Looking for Top Airline Travel Tips and Hacks?
“For complicated trips, I like flight-research startup site Flightfox, where experts compete to help you reduce the total cost of your ticket by fare hunting and tapping regional budget carriers.”
Eavesdrop on the Airline Experts
Full of opinions and insights from serious road warriors, the Flyertalk online forums are invaluable. Use them to size up airlines, loyalty programs, and even travel gadgets.
Find the Best Airfare
GetGoing: This blind-booking site nets up to 40 percent off flights if you let it pick between two destinations.
TripWatcher: Sign up to receive instant e-mail alerts when fares for a particular route drop.
Airfarewatchdog: The site’s analysts comb airline websites and other sources for the best deals, which appear in a daily e-mail newsletter.
Refund.me: If you think you might be owed money for a delayed or canceled European flight, it’ll help you file a claim.
Time Your Tickets
According to Kayak here are when the average airfares from the United States to regions around the world are at their lowest.
- U.S.A.: 3–5 weeks out $351
- Caribbean: 1–2 weeks out $482
- Central America: 5–8 weeks out $622
- South America: 5 ½ months out $953
- Europe: 7–8 weeks out $1,041
- Asia: 8–9 months out $1,313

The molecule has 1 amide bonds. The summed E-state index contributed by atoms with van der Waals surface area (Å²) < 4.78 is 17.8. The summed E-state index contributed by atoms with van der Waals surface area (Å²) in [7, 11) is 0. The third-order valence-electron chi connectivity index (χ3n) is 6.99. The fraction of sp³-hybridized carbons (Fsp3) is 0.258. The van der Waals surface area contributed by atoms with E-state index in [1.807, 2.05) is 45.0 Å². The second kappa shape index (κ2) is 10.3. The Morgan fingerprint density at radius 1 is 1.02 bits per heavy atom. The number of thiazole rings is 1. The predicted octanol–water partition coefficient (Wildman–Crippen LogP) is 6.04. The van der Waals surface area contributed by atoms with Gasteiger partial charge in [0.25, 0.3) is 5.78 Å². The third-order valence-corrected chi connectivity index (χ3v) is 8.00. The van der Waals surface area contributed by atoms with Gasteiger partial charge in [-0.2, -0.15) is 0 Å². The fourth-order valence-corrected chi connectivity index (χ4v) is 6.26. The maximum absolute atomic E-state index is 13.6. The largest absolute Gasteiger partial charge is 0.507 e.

Snag an Award Seat
Some airlines make it easier than others to cash in miles for a ticket. According to the annual Switchfly Reward Seat Availability Survey, this year’s standouts include Southwest, which had 100 percent availability in tests, followed by AirTran (95 percent), JetBlue (88.6 percent), and United (80 percent).
Manage Your Itinerary (Tripit)
Best for Business: Worldmate ($9.99)integrates with your calendar and LinkedIn, making it easy to network while on the road.
Best for Families: The Seat Tracker fromTripIt Pro ($49 per year) keeps tabs on cabin seat inventory and will alert you when elusive blocks of up to four seats open up.
Best for Road Warriors: The more trips you log using Traxo (free), the more perks from partner companies you receive: car-rental vouchers, free travel insurance, and even free flights.
Beat Jet Lag
The trick is to get on the right schedule while in transit. Sign up for a personalized plan with the websiteStopjetlag, which will give you an hour-by-hour schedule for meals, rest time, and even sunlight exposure, based on your travel itinerary.
Wait in Comfort in an Airport Lounge
Buy a Day Pass: All the legacy carriers sell them for their lounges both here and abroad for roughly $50.
Find an Independent Lounge: Airspace has a small network of lounges in domestic airports, which American Express Platinum card members can access for free. In Asia and Canada, look for spaces fromPlaza Premium ($49 per visit); No. 1 Traveller ($45 per visit) and Servisair ($28 per visit) have lounges throughout the U.K. Services such as Lounge Pass(from $35 per visit) and Priority Pass ($27 per visit, plus $99 annually) partner with airlines and independent companies to offer access to locations worldwide.